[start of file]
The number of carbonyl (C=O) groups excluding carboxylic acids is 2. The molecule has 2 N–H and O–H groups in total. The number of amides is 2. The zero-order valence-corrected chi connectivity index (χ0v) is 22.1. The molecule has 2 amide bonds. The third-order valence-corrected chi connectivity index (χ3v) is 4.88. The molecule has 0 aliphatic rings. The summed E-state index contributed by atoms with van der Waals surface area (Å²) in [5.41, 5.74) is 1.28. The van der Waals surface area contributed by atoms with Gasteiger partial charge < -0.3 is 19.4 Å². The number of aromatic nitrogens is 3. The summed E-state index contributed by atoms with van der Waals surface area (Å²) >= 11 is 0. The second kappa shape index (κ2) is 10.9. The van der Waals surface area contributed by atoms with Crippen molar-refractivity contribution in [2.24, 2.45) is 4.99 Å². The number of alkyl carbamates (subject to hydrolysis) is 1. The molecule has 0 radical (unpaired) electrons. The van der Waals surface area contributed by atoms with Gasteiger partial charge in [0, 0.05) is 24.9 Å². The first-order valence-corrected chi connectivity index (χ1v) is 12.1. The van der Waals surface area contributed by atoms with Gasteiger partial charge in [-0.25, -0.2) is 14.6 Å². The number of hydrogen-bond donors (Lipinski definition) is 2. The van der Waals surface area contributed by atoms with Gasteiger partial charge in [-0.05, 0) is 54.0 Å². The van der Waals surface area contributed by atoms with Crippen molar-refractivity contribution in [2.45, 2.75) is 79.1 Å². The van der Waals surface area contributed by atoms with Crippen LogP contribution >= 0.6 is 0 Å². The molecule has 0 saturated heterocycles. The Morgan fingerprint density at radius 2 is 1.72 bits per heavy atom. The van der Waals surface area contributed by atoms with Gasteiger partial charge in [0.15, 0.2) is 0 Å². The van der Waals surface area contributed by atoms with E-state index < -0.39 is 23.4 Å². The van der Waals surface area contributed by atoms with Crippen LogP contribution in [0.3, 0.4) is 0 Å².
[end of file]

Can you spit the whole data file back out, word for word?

The number of carbonyl (C=O) groups excluding carboxylic acids is 2. The molecule has 2 N–H and O–H groups in total. The number of amides is 2. The zero-order valence-corrected chi connectivity index (χ0v) is 22.1. The molecule has 2 amide bonds. The third-order valence-corrected chi connectivity index (χ3v) is 4.88. The molecule has 0 aliphatic rings. The summed E-state index contributed by atoms with van der Waals surface area (Å²) in [5.41, 5.74) is 1.28. The van der Waals surface area contributed by atoms with Gasteiger partial charge < -0.3 is 19.4 Å². The number of aromatic nitrogens is 3. The summed E-state index contributed by atoms with van der Waals surface area (Å²) >= 11 is 0. The second kappa shape index (κ2) is 10.9. The van der Waals surface area contributed by atoms with Crippen molar-refractivity contribution in [2.24, 2.45) is 4.99 Å². The number of alkyl carbamates (subject to hydrolysis) is 1. The molecule has 0 radical (unpaired) electrons. The van der Waals surface area contributed by atoms with Gasteiger partial charge in [0, 0.05) is 24.9 Å². The first-order valence-corrected chi connectivity index (χ1v) is 12.1. The van der Waals surface area contributed by atoms with Gasteiger partial charge in [-0.25, -0.2) is 14.6 Å². The number of hydrogen-bond donors (Lipinski definition) is 2. The van der Waals surface area contributed by atoms with Gasteiger partial charge in [-0.05, 0) is 54.0 Å². The van der Waals surface area contributed by atoms with Crippen molar-refractivity contribution in [2.45, 2.75) is 79.1 Å². The van der Waals surface area contributed by atoms with Crippen LogP contribution >= 0.6 is 0 Å². The molecule has 0 saturated heterocycles. The Morgan fingerprint density at radius 2 is 1.72 bits per heavy atom. The van der Waals surface area contributed by atoms with Gasteiger partial charge in [0.15, 0.2) is 0 Å². The van der Waals surface area contributed by atoms with E-state index < -0.39 is 23.4 Å². The van der Waals surface area contributed by atoms with Crippen LogP contribution in [0.3, 0.4) is 0 Å².